“I was an average student, but I wasn’t really learning anything at my school,” said Robinson, who said his high school lacked adequate funding. “I got involved in the SEO Scholars program and saw all that was available to me–speech and debate classes, summer enrichment classes, college campus visits–and took in as much as I could. Whatever area you needed help with, the scholars put you in touch with someone that could help you.”
Robinson said he benefitted from interacting with students like him who were motivated, driven, and wanted to do something with their life.
“I asked myself if I was going to let time pass me by or do something for the betterment of myself and my family. Personal motivation and the support of SEO staff were the two things that helped me while in the program,” Robinson said. “You’re surrounded by people who want to start non-profits, open their own businesses, become doctors and lawyers.”
Robinson said he discovered a passion for business at a young age, after attending an entrepreneurship boot camp one summer with SEO. He wants to start his own business one day and open a community center in his neighborhood.
“Most community centers kids just go and play basketball or something. I want mine to be a library of knowledge,” he said. “I want to set up a curriculum tailored to each student’s goals and track their progress.”
Robinson had a 76 GPA prior to entering the program, graduated high school with an 86 GPA, and recently graduated from Syracuse University. He is planning on returning to pursue his master’s degree. Robinson said he always knew he would go to college, he just didn’t know if the resources would have been as accessible, if not for the SEO Scholars program.
“At my high school, they never told you that you could go to a big university or a private college. Before I started SEO, I didn’t even know so many colleges existed,” he said. “I graduated college with a 3.6 GPA – coming from a single parent household in one of the worst neighborhoods in Brooklyn.”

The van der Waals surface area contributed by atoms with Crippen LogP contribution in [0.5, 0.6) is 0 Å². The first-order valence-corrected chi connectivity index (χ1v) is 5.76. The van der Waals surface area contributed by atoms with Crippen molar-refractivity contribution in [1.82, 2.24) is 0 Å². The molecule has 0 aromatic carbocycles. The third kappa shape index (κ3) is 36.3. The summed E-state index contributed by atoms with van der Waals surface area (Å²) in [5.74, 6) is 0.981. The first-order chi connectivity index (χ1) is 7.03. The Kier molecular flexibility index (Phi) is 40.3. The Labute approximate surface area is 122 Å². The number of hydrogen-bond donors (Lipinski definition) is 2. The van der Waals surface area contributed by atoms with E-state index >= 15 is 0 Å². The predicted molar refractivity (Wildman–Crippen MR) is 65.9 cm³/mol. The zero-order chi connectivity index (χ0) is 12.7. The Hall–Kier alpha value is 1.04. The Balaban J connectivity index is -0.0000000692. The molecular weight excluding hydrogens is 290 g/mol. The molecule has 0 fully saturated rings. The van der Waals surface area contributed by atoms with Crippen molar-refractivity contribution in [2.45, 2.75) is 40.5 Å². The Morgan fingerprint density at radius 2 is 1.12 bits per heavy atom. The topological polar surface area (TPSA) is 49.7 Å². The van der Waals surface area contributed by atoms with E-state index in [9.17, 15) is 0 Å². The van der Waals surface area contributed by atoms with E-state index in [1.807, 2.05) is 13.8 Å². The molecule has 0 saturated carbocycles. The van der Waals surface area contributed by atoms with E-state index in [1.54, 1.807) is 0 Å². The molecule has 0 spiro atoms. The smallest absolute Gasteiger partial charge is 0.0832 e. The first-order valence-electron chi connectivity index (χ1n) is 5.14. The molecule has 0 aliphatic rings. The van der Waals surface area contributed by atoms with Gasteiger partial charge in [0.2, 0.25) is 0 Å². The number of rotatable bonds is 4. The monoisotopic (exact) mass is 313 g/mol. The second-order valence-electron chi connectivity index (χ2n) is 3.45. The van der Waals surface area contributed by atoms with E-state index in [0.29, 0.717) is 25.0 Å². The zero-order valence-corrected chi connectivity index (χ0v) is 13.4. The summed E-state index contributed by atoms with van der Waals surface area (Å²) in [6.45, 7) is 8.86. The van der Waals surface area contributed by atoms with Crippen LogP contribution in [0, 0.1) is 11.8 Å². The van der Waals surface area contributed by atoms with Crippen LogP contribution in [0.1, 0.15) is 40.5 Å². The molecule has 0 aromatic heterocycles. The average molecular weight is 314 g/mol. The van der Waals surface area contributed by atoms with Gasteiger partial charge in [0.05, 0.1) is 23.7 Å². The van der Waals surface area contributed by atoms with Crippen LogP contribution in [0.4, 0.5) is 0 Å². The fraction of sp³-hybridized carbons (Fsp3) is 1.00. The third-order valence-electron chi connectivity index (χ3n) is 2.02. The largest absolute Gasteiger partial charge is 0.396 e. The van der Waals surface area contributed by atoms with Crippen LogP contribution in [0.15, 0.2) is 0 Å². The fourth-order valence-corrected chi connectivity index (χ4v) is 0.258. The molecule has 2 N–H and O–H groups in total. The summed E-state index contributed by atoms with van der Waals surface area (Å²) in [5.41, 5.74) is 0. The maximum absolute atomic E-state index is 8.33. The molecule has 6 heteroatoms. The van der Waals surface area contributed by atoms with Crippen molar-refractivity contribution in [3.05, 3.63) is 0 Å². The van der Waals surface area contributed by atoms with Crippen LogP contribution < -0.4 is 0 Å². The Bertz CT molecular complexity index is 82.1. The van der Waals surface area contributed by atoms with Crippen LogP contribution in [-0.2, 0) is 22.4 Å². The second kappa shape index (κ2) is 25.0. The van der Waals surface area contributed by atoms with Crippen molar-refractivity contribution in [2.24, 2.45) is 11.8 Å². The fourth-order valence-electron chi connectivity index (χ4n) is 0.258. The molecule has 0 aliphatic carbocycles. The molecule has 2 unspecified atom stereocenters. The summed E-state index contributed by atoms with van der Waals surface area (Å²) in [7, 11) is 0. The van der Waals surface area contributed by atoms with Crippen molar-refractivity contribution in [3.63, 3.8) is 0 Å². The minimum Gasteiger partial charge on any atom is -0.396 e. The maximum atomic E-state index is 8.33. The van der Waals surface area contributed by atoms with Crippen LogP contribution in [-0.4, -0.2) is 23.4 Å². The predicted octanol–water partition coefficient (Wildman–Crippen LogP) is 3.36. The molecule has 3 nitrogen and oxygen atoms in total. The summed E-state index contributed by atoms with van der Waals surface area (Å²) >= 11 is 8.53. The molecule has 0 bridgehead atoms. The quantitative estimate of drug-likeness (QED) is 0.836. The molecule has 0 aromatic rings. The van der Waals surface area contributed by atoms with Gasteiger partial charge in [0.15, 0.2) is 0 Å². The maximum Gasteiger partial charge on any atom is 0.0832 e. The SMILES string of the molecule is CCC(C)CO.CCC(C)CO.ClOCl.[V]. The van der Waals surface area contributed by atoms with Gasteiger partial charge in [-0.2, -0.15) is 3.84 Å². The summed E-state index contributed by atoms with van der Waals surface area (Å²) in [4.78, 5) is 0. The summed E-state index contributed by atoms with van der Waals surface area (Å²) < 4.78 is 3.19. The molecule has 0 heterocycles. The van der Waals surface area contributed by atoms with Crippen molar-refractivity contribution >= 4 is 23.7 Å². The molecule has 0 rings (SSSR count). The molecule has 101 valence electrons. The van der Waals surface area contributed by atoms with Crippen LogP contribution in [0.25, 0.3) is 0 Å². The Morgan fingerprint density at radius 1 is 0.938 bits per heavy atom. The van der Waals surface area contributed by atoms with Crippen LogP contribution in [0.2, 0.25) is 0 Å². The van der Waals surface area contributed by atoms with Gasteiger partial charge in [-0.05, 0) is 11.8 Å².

The biggest focus of the SEO Scholars program is closing the achievement gap between minority students and their white counterparts. SEO scholars experience a 20:1 student to teacher ratio and are taught by instructors who exhibit content mastery and have teaching experience, said Hau.
“The SEO environment is conducive to learning. Some students are surprised at how quiet it is when they enter the classroom because there’s no yelling–by students or teachers.”
Hau said they push for all SEO scholars to attend competitive, private 4-year colleges and universities, enroll in no remedial classes, and finish with a degree.
“The fact that these students are willing to do the work needed–including giving up their Saturdays to devote time to school–it shows that they are hungry, motivated, and focused.”
Hau said SEO’s short-term goal is expanding the program throughout New York, and eventually expanding it to cities across the country.
Follow Valerie Jones on Twitter @ValerieJonesCMN
Note: An earlier version of this article incorrectly reported that Brandon would be attending DePaul University. He will be attending DePauw University.